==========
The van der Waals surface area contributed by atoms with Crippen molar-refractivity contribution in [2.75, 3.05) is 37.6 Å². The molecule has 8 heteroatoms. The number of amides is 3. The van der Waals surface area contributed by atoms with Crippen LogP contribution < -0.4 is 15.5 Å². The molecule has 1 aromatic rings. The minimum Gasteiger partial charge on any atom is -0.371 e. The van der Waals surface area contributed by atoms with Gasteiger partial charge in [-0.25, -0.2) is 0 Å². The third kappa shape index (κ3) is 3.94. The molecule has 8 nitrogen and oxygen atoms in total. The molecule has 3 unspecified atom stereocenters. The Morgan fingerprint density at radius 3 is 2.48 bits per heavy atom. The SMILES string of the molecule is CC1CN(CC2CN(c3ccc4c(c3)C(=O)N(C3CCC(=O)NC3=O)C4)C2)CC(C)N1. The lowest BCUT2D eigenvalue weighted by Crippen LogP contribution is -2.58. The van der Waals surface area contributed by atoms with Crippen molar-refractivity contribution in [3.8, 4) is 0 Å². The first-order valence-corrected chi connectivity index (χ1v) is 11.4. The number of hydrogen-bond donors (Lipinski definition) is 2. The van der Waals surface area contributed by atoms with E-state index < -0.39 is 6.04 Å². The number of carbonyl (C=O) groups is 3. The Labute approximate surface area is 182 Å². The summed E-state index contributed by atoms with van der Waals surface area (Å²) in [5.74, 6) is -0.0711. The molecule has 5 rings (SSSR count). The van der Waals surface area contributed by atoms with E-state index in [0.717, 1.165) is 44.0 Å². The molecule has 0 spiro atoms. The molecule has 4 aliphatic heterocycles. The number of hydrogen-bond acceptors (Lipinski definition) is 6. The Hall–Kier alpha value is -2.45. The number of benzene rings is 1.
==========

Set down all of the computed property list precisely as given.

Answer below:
The van der Waals surface area contributed by atoms with Crippen molar-refractivity contribution in [2.75, 3.05) is 37.6 Å². The molecule has 8 heteroatoms. The number of amides is 3. The van der Waals surface area contributed by atoms with Crippen LogP contribution < -0.4 is 15.5 Å². The molecule has 1 aromatic rings. The minimum Gasteiger partial charge on any atom is -0.371 e. The van der Waals surface area contributed by atoms with Gasteiger partial charge in [-0.25, -0.2) is 0 Å². The third kappa shape index (κ3) is 3.94. The molecule has 8 nitrogen and oxygen atoms in total. The molecule has 3 unspecified atom stereocenters. The Morgan fingerprint density at radius 3 is 2.48 bits per heavy atom. The SMILES string of the molecule is CC1CN(CC2CN(c3ccc4c(c3)C(=O)N(C3CCC(=O)NC3=O)C4)C2)CC(C)N1. The lowest BCUT2D eigenvalue weighted by Crippen LogP contribution is -2.58. The van der Waals surface area contributed by atoms with Crippen molar-refractivity contribution in [3.8, 4) is 0 Å². The first-order valence-corrected chi connectivity index (χ1v) is 11.4. The number of hydrogen-bond donors (Lipinski definition) is 2. The van der Waals surface area contributed by atoms with E-state index < -0.39 is 6.04 Å². The number of carbonyl (C=O) groups is 3. The Labute approximate surface area is 182 Å². The summed E-state index contributed by atoms with van der Waals surface area (Å²) in [5.74, 6) is -0.0711. The molecule has 5 rings (SSSR count). The van der Waals surface area contributed by atoms with E-state index in [0.717, 1.165) is 44.0 Å². The molecule has 0 spiro atoms. The molecule has 4 aliphatic heterocycles. The number of hydrogen-bond acceptors (Lipinski definition) is 6. The Hall–Kier alpha value is -2.45. The number of benzene rings is 1.